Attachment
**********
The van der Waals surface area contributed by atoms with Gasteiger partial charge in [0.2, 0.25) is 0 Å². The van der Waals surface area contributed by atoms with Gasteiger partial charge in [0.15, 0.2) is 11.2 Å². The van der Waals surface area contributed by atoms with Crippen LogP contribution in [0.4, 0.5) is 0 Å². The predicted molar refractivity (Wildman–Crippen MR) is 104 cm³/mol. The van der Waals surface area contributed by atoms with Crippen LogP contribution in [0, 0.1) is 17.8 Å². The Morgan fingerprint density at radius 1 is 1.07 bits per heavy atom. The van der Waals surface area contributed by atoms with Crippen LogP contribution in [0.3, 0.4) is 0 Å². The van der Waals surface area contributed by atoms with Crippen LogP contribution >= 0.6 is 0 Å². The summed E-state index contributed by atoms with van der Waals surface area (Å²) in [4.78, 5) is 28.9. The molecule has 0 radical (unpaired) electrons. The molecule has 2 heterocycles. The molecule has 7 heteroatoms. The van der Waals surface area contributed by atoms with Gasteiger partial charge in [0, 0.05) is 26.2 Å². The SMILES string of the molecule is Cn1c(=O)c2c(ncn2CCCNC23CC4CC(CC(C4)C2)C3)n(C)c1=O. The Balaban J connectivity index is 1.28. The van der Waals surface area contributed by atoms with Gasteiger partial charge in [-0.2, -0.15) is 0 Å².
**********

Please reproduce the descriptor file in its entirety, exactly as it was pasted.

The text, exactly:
The van der Waals surface area contributed by atoms with Gasteiger partial charge in [0.2, 0.25) is 0 Å². The van der Waals surface area contributed by atoms with Gasteiger partial charge in [0.15, 0.2) is 11.2 Å². The van der Waals surface area contributed by atoms with Crippen LogP contribution in [0.4, 0.5) is 0 Å². The predicted molar refractivity (Wildman–Crippen MR) is 104 cm³/mol. The van der Waals surface area contributed by atoms with Crippen LogP contribution in [0, 0.1) is 17.8 Å². The Morgan fingerprint density at radius 1 is 1.07 bits per heavy atom. The van der Waals surface area contributed by atoms with Crippen LogP contribution in [0.3, 0.4) is 0 Å². The van der Waals surface area contributed by atoms with Crippen LogP contribution >= 0.6 is 0 Å². The summed E-state index contributed by atoms with van der Waals surface area (Å²) in [4.78, 5) is 28.9. The molecule has 0 radical (unpaired) electrons. The molecule has 2 heterocycles. The molecule has 7 heteroatoms. The van der Waals surface area contributed by atoms with Gasteiger partial charge in [0, 0.05) is 26.2 Å². The SMILES string of the molecule is Cn1c(=O)c2c(ncn2CCCNC23CC4CC(CC(C4)C2)C3)n(C)c1=O. The Balaban J connectivity index is 1.28. The van der Waals surface area contributed by atoms with Gasteiger partial charge in [-0.2, -0.15) is 0 Å².